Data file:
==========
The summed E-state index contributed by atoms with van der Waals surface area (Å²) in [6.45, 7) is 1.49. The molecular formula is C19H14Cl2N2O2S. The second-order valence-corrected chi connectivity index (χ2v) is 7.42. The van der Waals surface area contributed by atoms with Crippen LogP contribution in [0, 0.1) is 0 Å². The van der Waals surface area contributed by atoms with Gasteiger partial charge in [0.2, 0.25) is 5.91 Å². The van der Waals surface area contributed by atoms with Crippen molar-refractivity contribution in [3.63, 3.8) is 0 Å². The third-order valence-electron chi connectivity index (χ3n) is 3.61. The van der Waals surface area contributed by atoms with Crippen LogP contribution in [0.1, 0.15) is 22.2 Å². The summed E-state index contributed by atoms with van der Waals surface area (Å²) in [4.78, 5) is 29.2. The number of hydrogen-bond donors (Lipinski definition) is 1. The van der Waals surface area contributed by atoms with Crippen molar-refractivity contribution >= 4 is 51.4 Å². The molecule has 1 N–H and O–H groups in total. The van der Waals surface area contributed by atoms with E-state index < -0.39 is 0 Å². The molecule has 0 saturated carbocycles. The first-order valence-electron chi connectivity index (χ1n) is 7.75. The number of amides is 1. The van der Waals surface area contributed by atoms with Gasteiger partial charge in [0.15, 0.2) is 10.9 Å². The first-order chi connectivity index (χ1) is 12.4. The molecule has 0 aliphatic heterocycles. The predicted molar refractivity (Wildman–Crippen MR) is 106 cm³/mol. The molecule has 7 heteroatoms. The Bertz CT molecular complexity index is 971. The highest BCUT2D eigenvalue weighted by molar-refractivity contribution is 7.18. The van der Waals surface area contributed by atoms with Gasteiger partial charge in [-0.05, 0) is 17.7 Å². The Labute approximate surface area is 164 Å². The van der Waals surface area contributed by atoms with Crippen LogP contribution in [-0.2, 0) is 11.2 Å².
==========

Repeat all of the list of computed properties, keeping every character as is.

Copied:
The summed E-state index contributed by atoms with van der Waals surface area (Å²) in [6.45, 7) is 1.49. The molecular formula is C19H14Cl2N2O2S. The second-order valence-corrected chi connectivity index (χ2v) is 7.42. The van der Waals surface area contributed by atoms with Crippen LogP contribution in [0, 0.1) is 0 Å². The van der Waals surface area contributed by atoms with Gasteiger partial charge in [0.2, 0.25) is 5.91 Å². The van der Waals surface area contributed by atoms with Crippen molar-refractivity contribution in [3.63, 3.8) is 0 Å². The third-order valence-electron chi connectivity index (χ3n) is 3.61. The van der Waals surface area contributed by atoms with Crippen LogP contribution in [0.1, 0.15) is 22.2 Å². The summed E-state index contributed by atoms with van der Waals surface area (Å²) in [4.78, 5) is 29.2. The number of hydrogen-bond donors (Lipinski definition) is 1. The van der Waals surface area contributed by atoms with Crippen molar-refractivity contribution >= 4 is 51.4 Å². The molecule has 1 N–H and O–H groups in total. The van der Waals surface area contributed by atoms with E-state index < -0.39 is 0 Å². The molecule has 0 saturated carbocycles. The first-order valence-electron chi connectivity index (χ1n) is 7.75. The number of amides is 1. The van der Waals surface area contributed by atoms with Gasteiger partial charge in [0.15, 0.2) is 10.9 Å². The first-order chi connectivity index (χ1) is 12.4. The molecule has 0 aliphatic heterocycles. The predicted molar refractivity (Wildman–Crippen MR) is 106 cm³/mol. The molecule has 7 heteroatoms. The Bertz CT molecular complexity index is 971. The highest BCUT2D eigenvalue weighted by molar-refractivity contribution is 7.18. The van der Waals surface area contributed by atoms with Gasteiger partial charge in [-0.05, 0) is 17.7 Å². The Labute approximate surface area is 164 Å². The van der Waals surface area contributed by atoms with Crippen LogP contribution in [-0.2, 0) is 11.2 Å².